There were a few more to the left of the image above. I love the frog.


Spring is coming, my friends. Once the daffodils arrive, winter must concede. We're going to live to see another vernal equinox. Yay us!

Okay, so tomorrow we'll be driving a little farther. We'll go a little more than 200 miles until we reach Fortuna, California. We'll be at the northern end of the redwood forest, and so it should be a beautiful drive. For now, I started some soup in the slow cooker upon our arrival here today, and I'm going to relax and enjoy the rest of the evening. I might even pick up my slow-stitching and get to work on that. It'll be the first time in a couple of days, and I'm Jonesing for it.


Barbara said...

The wonderful thing about being a writer is that everything that happens is grist to the mill. ~ Jane Green

Joni said...

So glad that you went when you did! We have had snow all day and it stuck at 500 ft and better. Blustery. Happy trails!

piecefulwendy said...

What an interesting, fun drive - thanks for sharing photos as you buzzed along. That pile of sawdust! Wow.

dgs said...

I'm glad you made it South of the storm, even though it meant departing earlier than you had planned. It sounds like a big bad storm. It began to arrive last night with very strong winds, with rain & snow expected for mountains in So. Utah later today. Quite beautiful to watch from inside.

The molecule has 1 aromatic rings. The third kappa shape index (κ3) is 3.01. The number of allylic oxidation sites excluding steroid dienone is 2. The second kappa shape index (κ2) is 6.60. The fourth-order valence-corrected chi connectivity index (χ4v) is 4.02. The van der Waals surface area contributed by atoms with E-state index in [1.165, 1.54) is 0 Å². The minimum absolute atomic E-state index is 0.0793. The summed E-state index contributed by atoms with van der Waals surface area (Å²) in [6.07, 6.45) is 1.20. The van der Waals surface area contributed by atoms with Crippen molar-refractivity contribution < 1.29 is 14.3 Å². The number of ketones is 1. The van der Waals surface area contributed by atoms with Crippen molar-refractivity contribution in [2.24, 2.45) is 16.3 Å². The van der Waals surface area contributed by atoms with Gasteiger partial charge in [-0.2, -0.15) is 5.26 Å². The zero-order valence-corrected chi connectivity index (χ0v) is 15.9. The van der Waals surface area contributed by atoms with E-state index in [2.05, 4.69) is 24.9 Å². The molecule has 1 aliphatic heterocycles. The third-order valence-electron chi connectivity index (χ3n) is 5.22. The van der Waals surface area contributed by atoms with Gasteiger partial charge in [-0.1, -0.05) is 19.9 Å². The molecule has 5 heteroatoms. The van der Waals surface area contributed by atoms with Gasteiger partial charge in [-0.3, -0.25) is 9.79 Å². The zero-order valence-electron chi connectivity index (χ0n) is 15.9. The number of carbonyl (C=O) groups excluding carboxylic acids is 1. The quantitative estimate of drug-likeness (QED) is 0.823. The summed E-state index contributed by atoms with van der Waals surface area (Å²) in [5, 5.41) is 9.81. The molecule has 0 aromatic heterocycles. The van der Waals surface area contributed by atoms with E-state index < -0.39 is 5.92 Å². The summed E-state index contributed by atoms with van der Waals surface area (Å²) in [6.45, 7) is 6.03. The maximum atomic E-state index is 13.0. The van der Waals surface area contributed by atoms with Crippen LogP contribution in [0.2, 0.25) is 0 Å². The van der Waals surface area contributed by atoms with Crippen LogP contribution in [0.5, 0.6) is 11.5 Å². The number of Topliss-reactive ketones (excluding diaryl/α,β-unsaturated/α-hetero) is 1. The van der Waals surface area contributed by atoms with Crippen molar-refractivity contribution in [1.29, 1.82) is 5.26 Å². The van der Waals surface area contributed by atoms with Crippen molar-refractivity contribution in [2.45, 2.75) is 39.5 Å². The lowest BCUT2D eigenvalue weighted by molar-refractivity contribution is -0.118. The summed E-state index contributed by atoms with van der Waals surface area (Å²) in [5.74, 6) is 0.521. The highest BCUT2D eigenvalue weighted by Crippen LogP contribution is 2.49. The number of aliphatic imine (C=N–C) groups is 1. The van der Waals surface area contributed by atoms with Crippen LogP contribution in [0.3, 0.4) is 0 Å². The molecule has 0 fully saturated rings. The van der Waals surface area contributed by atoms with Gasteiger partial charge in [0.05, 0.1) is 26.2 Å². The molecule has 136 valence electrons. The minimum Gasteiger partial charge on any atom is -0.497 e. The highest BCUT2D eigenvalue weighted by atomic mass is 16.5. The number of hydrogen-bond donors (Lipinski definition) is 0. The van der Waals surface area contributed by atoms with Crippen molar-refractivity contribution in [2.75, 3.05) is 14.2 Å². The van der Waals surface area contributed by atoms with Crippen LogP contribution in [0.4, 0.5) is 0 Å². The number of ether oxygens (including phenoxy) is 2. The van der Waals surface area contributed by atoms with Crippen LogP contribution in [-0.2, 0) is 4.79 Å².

Interesting info on the Tioga Hotel building. Makes me now wonder what is the longest time it has taken to build such a building in the US. I've seen so many constructions starts get abandoned over the years, nice to know this hotel was finally finished.

Safe Journey. Enjoy the redwoods. I haven't been to that area since the late 1970s.

Kate said...

Oregon is so pretty to drive through. So glad you are back on track and were able to get in and get your soup on. Safe travels today.

Jenny said...

Such a lot of interes6sights to see on this drive. I always admire interesting bridges.

Lyndsey said...

great day and I loved the pile of sawdust. The information about the hotel was interesting

Magpie's Mumblings said...

I think you could easily get a job as a tour guide! Thank you for asking Mr. Google about all the interesting things along your way and sharing with us. Almost as good as being there.